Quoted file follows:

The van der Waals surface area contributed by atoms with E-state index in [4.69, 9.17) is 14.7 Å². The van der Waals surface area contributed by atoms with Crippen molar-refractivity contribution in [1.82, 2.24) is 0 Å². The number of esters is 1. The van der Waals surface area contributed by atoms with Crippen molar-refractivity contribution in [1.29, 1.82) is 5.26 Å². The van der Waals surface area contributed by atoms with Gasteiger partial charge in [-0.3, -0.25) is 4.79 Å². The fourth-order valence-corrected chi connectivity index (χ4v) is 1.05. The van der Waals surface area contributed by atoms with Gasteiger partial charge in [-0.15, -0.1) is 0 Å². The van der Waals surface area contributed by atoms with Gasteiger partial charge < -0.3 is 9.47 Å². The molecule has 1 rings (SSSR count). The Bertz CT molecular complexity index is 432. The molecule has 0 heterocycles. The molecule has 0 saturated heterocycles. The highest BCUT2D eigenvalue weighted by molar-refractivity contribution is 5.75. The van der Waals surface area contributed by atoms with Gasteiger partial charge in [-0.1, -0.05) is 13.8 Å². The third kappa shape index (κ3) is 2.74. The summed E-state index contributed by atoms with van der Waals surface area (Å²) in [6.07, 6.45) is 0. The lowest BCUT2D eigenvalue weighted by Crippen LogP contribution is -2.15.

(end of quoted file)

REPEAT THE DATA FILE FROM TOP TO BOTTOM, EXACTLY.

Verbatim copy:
The van der Waals surface area contributed by atoms with E-state index in [4.69, 9.17) is 14.7 Å². The van der Waals surface area contributed by atoms with Crippen molar-refractivity contribution in [1.82, 2.24) is 0 Å². The number of esters is 1. The van der Waals surface area contributed by atoms with Crippen molar-refractivity contribution in [1.29, 1.82) is 5.26 Å². The van der Waals surface area contributed by atoms with Gasteiger partial charge in [-0.3, -0.25) is 4.79 Å². The fourth-order valence-corrected chi connectivity index (χ4v) is 1.05. The van der Waals surface area contributed by atoms with Gasteiger partial charge in [-0.15, -0.1) is 0 Å². The van der Waals surface area contributed by atoms with Gasteiger partial charge < -0.3 is 9.47 Å². The molecule has 1 rings (SSSR count). The Bertz CT molecular complexity index is 432. The molecule has 0 heterocycles. The molecule has 0 saturated heterocycles. The highest BCUT2D eigenvalue weighted by molar-refractivity contribution is 5.75. The van der Waals surface area contributed by atoms with Gasteiger partial charge in [-0.1, -0.05) is 13.8 Å². The third kappa shape index (κ3) is 2.74. The summed E-state index contributed by atoms with van der Waals surface area (Å²) in [6.07, 6.45) is 0. The lowest BCUT2D eigenvalue weighted by Crippen LogP contribution is -2.15.